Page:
FTX's bankruptcy filings show that the situation is much worse than previously thought.  From a million creditors to a staggering lack of oversight, here are the craziest details.

FTX’s bankruptcy filings show that the situation is much worse than previously thought. From a million creditors to a staggering lack of oversight, here are the craziest details.

  • The fall of crypto exchange FTX led to a bankruptcy filing full of crazy details.
  • Documents filed in court this week reveal much deeper issues than anyone would have thought.
  • From billion-dollar loans to metaverse accountants, these are the craziest details of FTX’s bankruptcy filing.

FTX’s bankruptcy filings have shed new light on how crypto exchange FTX, once worth $32 billion, lost it all. To say the least, it’s a doozy.

Anyone who watched a few weeks ago Sam Bankman-Fried, the CEO of the third-largest crypto exchange, battle insolvency rumors on Twitter only to file for bankruptcy a few days later probably thought, “Well, that looks bad. “. To say it got worse would be an understatement.

Among those watching in awe at the scale of the disaster was FTX’s new CEO, John Ray III, who oversaw the liquidation of Enron in 2001. “Never in my career have I seen such failure comprehensive corporate controls and a lack of trustworthy financial information, as happened here.”

From the guy who presided over the cleanup of the worst financial scandal of his time, that’s saying something.

FTX’s rapid collapse has sent shockwaves throughout the industry and could leave countless creditors – up to a million – holding the bag, including countless customers who had funds on the table. exchange, many of whom were retail customers.

Losses to the company’s investors and customers are expected to be well over ten billion dollars, and the fallout should be lasting even as former FTX CEO Sam Bankman-Fried continues to tweet about potential next steps.

Here are the craziest details of Chapter 11 bankruptcy filings this week.

FTX’s balance sheet was a nightmare

Following the FTX implosion, Bankman-Fried claimed on Twitter that FTX held approximately $5.5 billion in “less liquid” crypto tokens.

In fact, according to the bankruptcy filing, FTX’s crypto holdings have a fair value of just $659,000 as of September 30. This number could also be lower given the volatility that has plagued the market since then.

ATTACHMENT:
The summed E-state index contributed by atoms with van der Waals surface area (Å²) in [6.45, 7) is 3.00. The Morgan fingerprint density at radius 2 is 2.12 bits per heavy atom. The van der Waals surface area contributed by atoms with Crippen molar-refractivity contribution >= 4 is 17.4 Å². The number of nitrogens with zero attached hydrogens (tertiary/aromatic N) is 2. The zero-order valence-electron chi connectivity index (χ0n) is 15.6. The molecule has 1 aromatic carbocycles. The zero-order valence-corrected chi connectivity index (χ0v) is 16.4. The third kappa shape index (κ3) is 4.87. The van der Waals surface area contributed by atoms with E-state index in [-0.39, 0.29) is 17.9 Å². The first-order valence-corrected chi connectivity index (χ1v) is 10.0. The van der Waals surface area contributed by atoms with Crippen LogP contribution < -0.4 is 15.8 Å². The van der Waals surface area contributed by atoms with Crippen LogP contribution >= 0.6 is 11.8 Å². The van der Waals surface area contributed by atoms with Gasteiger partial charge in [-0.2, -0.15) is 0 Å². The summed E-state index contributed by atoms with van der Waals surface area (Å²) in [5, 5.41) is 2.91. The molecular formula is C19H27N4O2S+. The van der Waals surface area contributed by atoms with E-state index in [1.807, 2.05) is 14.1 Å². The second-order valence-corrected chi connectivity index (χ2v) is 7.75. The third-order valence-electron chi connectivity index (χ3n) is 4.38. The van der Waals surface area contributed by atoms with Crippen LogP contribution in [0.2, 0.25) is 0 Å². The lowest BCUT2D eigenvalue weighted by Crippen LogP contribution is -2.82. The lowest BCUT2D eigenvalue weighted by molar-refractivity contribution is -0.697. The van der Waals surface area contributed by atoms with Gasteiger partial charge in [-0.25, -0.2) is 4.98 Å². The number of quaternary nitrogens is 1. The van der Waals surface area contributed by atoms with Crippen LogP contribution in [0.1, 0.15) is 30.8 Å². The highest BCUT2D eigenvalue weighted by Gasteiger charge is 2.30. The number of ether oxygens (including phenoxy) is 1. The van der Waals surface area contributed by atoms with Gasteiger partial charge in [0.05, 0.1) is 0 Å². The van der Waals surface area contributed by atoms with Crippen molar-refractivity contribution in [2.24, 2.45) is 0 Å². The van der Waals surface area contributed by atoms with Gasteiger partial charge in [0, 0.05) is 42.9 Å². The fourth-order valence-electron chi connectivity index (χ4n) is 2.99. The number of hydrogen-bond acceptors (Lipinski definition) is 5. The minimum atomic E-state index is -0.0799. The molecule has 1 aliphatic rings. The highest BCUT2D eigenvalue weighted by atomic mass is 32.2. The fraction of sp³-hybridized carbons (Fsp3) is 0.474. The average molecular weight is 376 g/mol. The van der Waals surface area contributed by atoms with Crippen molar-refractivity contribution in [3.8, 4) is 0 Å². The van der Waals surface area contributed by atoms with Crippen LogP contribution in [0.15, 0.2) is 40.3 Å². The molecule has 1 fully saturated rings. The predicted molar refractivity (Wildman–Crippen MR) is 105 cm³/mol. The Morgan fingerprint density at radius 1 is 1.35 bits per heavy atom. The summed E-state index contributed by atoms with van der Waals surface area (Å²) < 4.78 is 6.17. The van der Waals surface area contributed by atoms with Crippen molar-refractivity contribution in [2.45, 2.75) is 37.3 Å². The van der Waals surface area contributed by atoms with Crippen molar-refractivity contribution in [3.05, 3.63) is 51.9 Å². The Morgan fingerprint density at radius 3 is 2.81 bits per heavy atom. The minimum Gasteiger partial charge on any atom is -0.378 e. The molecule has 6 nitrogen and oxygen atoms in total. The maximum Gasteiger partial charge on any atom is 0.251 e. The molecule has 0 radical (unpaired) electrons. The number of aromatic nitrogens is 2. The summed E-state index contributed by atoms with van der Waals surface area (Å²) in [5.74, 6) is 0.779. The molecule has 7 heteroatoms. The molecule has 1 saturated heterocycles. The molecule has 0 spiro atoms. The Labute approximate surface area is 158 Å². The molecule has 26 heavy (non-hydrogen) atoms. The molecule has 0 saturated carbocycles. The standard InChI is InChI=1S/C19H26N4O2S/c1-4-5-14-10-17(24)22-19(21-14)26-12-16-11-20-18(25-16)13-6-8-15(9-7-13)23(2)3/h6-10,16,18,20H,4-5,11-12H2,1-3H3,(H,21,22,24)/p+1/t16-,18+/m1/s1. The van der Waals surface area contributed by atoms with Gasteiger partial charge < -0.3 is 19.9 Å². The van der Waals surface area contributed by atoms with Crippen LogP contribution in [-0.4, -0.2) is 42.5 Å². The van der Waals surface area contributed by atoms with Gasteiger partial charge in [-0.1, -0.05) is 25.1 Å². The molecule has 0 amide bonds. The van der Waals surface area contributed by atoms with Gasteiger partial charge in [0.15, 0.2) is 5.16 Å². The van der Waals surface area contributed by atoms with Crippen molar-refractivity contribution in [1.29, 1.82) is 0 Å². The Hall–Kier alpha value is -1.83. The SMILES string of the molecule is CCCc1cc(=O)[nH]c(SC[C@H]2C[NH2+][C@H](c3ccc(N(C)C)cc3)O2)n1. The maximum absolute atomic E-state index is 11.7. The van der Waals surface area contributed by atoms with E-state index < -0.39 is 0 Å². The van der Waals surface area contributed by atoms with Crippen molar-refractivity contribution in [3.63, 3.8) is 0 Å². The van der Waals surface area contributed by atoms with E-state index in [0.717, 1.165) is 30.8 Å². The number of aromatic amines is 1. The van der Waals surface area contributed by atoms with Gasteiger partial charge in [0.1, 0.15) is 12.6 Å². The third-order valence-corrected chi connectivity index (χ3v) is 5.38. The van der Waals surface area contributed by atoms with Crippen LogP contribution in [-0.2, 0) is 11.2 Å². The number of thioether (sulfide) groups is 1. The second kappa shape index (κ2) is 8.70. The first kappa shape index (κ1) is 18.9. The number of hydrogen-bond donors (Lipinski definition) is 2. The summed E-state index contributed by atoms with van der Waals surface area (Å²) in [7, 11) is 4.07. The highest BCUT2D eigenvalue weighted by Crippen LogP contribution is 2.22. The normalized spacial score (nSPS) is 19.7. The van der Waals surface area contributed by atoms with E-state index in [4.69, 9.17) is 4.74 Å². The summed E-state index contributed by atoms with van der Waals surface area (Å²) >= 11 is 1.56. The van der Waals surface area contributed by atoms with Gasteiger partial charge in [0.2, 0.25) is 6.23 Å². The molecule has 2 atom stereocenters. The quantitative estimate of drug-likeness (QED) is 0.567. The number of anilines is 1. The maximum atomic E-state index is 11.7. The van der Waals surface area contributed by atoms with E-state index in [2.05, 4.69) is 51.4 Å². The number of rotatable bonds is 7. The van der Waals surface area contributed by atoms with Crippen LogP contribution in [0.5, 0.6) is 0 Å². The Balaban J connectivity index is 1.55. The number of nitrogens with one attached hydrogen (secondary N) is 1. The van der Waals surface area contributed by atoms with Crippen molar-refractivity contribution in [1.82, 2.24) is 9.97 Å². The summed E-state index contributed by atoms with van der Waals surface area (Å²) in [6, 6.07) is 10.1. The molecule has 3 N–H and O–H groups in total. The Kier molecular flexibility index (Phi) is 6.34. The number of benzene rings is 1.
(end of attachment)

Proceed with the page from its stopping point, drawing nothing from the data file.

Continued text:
Clues showed the internal numbers were going to be dire, given that FTX founder Sam Bankman-Fried warned several tweet storms about FTX’s finances as “rough” and “to my knowledge” and “treating all those rough numbers.”

Bankman-Fried and Co. received $3.3 billion in loans from Alameda Research

FTX’s bankruptcy filing revealed that Alameda Research, FTX’s crypto hedge fund sister company, had directly loaned $1 billion to Sam Bankman-Fried. Additionally, Alameda loaned an additional $2.3 billion to Paper Bird Inc., in which Bankman-Fried owns a majority stake.

Other FTX employees also received loans from Alameda, including $543 million to engineering chief Nishad Singh and $55 million to FTX digital markets chief Ryan Salame. It seems unlikely that these loans will be repaid anytime soon.

FTX had no accounting department

Ray said in the bankruptcy filing that FTX had compromised internal systems, faulty regulatory oversight, and inexperienced and unsophisticated people in charge of the company’s finances. This includes the fact that the company has no accountant in charge of its finances, which is surprising for a company once valued at $32 billion.

“The debtors are locating and securing all available documents, but expect it will take some time before reliable historical financial statements can be prepared for FTX Group which I am comfortable with as CEO “, said Ray. “Debtors do not have an accounting department and outsource this function.” Ray added that no prior financial statement could be relied upon.

Corporate Finance Audit was a company with offices in the Metaverse.

FTX could have over a million creditors

FTX initially warned that it had over 100,000 creditors it owed money following the implosion of the crypto exchange. For a more precise figure, try multiplying this number by 10.

“In fact, there could be over a million creditors in these Chapter 11 cases,” the bankruptcy filing says.

FTX may have used corporate funds to buy homes for its employees

“In the Bahamas, I understand FTX Group corporate funds were used to purchase homes and other personal items for employees and advisors,” Ray said in the bankruptcy filing.

Worse still, there does not appear to be proper documentation for some of these transactions, and some real estate assets were registered in the personal names of FTX employees and advisors in Bahamian records, even though they were purchased with money from FTX.

SBF’s biggest regret is filing for bankruptcy in the first place

To top it off, Bankman-Fried’s biggest “mistake” amid the FTX implosion, he says, is the fact that he filed for Chapter 11 bankruptcy in the first place.

Bankman-Fried said in direct Twitter messages to a Vox reporter that current FTX officials were “trying to burn everything to ashes.”

“You know what was maybe my biggest bullshit?” says Bankman-Fried. “The one thing *everyone* told me to do.” He later said he was referring to Chapter 11.

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